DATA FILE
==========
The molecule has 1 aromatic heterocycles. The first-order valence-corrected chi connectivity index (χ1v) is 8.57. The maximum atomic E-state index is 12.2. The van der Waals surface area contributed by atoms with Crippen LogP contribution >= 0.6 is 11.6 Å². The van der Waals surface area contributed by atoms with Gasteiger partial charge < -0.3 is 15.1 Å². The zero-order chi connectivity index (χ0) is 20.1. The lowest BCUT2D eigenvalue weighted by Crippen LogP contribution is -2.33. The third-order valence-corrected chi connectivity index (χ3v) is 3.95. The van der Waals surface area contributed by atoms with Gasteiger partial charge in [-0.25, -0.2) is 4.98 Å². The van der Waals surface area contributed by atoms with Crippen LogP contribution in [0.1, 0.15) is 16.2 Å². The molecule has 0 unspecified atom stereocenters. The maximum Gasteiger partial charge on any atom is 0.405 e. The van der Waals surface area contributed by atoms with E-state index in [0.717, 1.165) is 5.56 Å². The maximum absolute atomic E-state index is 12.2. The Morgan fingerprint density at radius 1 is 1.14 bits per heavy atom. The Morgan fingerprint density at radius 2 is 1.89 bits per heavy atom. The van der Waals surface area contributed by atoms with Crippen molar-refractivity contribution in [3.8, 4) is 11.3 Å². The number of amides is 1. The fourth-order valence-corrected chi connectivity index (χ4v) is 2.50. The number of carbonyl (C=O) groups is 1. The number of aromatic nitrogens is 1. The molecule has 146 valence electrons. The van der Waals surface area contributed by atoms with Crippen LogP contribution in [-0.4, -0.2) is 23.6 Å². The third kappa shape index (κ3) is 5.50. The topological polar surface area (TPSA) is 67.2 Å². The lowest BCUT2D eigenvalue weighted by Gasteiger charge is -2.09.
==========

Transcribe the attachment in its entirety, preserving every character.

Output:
The molecule has 1 aromatic heterocycles. The first-order valence-corrected chi connectivity index (χ1v) is 8.57. The maximum atomic E-state index is 12.2. The van der Waals surface area contributed by atoms with Crippen LogP contribution >= 0.6 is 11.6 Å². The van der Waals surface area contributed by atoms with Gasteiger partial charge < -0.3 is 15.1 Å². The zero-order chi connectivity index (χ0) is 20.1. The lowest BCUT2D eigenvalue weighted by Crippen LogP contribution is -2.33. The third-order valence-corrected chi connectivity index (χ3v) is 3.95. The van der Waals surface area contributed by atoms with Gasteiger partial charge in [-0.25, -0.2) is 4.98 Å². The van der Waals surface area contributed by atoms with Crippen LogP contribution in [0.1, 0.15) is 16.2 Å². The molecule has 0 unspecified atom stereocenters. The maximum Gasteiger partial charge on any atom is 0.405 e. The van der Waals surface area contributed by atoms with E-state index in [0.717, 1.165) is 5.56 Å². The maximum absolute atomic E-state index is 12.2. The Morgan fingerprint density at radius 1 is 1.14 bits per heavy atom. The Morgan fingerprint density at radius 2 is 1.89 bits per heavy atom. The van der Waals surface area contributed by atoms with Crippen molar-refractivity contribution in [3.8, 4) is 11.3 Å². The number of amides is 1. The fourth-order valence-corrected chi connectivity index (χ4v) is 2.50. The number of carbonyl (C=O) groups is 1. The number of aromatic nitrogens is 1. The molecule has 146 valence electrons. The van der Waals surface area contributed by atoms with Crippen LogP contribution in [-0.4, -0.2) is 23.6 Å². The third kappa shape index (κ3) is 5.50. The topological polar surface area (TPSA) is 67.2 Å². The lowest BCUT2D eigenvalue weighted by Gasteiger charge is -2.09.